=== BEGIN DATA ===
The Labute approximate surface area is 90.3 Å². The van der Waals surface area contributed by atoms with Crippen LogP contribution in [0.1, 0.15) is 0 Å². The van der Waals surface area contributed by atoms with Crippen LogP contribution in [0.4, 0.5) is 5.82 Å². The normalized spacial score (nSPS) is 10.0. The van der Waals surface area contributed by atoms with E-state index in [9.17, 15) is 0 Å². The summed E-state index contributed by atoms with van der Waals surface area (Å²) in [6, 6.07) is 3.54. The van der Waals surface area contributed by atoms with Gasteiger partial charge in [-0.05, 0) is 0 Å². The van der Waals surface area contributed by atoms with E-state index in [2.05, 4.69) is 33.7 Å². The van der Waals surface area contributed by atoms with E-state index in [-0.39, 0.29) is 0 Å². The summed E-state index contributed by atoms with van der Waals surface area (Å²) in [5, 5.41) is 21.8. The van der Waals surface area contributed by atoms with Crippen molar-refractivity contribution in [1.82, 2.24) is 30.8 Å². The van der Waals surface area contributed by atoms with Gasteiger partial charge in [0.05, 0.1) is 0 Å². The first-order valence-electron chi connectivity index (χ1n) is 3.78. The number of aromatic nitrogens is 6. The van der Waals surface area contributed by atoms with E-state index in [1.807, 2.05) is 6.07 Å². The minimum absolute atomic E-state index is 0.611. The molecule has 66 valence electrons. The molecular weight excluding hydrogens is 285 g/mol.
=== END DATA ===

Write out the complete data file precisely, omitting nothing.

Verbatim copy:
The Labute approximate surface area is 90.3 Å². The van der Waals surface area contributed by atoms with Crippen LogP contribution in [0.1, 0.15) is 0 Å². The van der Waals surface area contributed by atoms with Crippen LogP contribution in [0.4, 0.5) is 5.82 Å². The normalized spacial score (nSPS) is 10.0. The van der Waals surface area contributed by atoms with E-state index in [9.17, 15) is 0 Å². The summed E-state index contributed by atoms with van der Waals surface area (Å²) in [6, 6.07) is 3.54. The van der Waals surface area contributed by atoms with Gasteiger partial charge in [-0.05, 0) is 0 Å². The van der Waals surface area contributed by atoms with E-state index in [2.05, 4.69) is 33.7 Å². The van der Waals surface area contributed by atoms with E-state index in [-0.39, 0.29) is 0 Å². The summed E-state index contributed by atoms with van der Waals surface area (Å²) in [5, 5.41) is 21.8. The van der Waals surface area contributed by atoms with Crippen molar-refractivity contribution in [1.82, 2.24) is 30.8 Å². The van der Waals surface area contributed by atoms with Gasteiger partial charge in [0.05, 0.1) is 0 Å². The first-order valence-electron chi connectivity index (χ1n) is 3.78. The number of aromatic nitrogens is 6. The van der Waals surface area contributed by atoms with E-state index in [1.807, 2.05) is 6.07 Å². The minimum absolute atomic E-state index is 0.611. The molecule has 66 valence electrons. The molecular weight excluding hydrogens is 285 g/mol.